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The Smithsonian’s Hirshhorn Museum and Sculpture Garden has announced “Lost in Place: Voyages in Video,” an online screening series of 11 videos by international contemporary artists. The featured artworks, spanning the past 20 years, include classic works and favorites from the Hirshhorn’s collection and delve into the complicated, unusual and uneasy relationships between people and the places they inhabit. Shown in the context of today—more than a year into a global pandemic—the works take on new relevance, not only as artworks that speak to the moment but also as artforms that reflect the primary mode of communication and connection today: video. Hosted on hirshhorn.si.edu starting May 14, the exhibition will make a new video available for streaming every week for 11 weeks. Each video will remain on view for one month through Aug. 20.
Organized by Marina Isgro, the Hirshhorn’s Associate Curator of Media and Performance Art and Robert and Arlene Kogod Secretarial Scholar, “Lost in Place” includes videos exploring the subjects of home, travel and the natural world. The series responds to the effects of the past year’s reduced human mobility, which some theoreticians consider an “anthropause.” The consequences of this stagnation have generated unexpected results for our natural environment, even affecting animal behavior and air pollution levels.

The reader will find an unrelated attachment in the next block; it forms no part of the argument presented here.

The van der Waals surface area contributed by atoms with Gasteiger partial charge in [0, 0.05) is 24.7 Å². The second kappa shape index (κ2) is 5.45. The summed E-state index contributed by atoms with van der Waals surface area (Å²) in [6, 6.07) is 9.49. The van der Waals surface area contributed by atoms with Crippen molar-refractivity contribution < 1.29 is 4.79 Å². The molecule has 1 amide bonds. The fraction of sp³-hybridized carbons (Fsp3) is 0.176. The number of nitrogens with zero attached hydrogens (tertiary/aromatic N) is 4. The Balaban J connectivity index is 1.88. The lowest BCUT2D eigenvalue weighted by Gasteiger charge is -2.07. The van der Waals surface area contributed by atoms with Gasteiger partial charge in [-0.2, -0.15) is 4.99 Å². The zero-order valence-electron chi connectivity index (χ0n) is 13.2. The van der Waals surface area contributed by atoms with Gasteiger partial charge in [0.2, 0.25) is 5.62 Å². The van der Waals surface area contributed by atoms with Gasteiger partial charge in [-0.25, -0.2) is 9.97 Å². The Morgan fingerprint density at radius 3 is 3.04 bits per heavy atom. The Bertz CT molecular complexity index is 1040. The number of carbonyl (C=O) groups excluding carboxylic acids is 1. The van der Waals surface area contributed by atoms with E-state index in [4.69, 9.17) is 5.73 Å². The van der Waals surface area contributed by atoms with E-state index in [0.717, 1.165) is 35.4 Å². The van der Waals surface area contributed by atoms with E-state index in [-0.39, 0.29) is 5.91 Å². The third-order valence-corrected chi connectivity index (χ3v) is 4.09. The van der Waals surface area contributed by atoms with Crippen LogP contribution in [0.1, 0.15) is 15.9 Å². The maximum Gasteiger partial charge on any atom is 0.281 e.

“‘Lost in Place’ develops a new context for works in the museum’s moving-image collection to challenge viewers’ notions of space and boundaries,” said Hirshhorn Director Melissa Chiu. “The Hirshhorn is always positioning itself to make art relatable for the widest possible audience. For the first time in a century, the entire world has the shared experience of a pandemic. I am delighted that while our indoor galleries remain closed, we are able to offer audiences the opportunity to experience the art of our time through a platform that reflects the content’s same universality.”
“Lost in Place” furthers the Hirshhorn’s commitment to new media art, joining initiatives such as the museum’s Black Box series and, most recently, the museum’s first-ever online exhibition, “In the Beginning: Media Art and History” (Oct. 1–Dec. 31, 2020), which explored how contemporary video, sound and performance artists use new technologies and formats to interpret history.
Each artwork will be available for viewing on the following dates at hirshhorn.si.edu.
May 14–June 11: Jacolby Satterwhite, “Birds in Paradise” (2019)
May 21–June 18: Hikari Sawa, “Dwelling” (2003)
May 28–June 25: Chris Chong Chan Fui, “Block B” (2009)
June 4–July 2: Teresa Hubbard / Alexander Birchler, “House with Pool” (2004)
June 11–July 9: Ragnar Kjartansson, “SS Hangover” (2013–14)
June 18–July 16: Laure Prouvost, “Swallow” (2013)
June 25–July 23: Michael Bell-Smith, “Up and Away” (2006–07)
July 2–July 30: Pierre Huyghe, “One Million Kingdoms” (2001)
July 9–Aug. 6: Superflex, “Flooded McDonalds” (2009)
July 16–Aug. 13: Carlos Amorales, “Dark Mirror” (2004–05)
July 23–Aug. 20: Guido Van der Werve “Nummer Negen” (2007)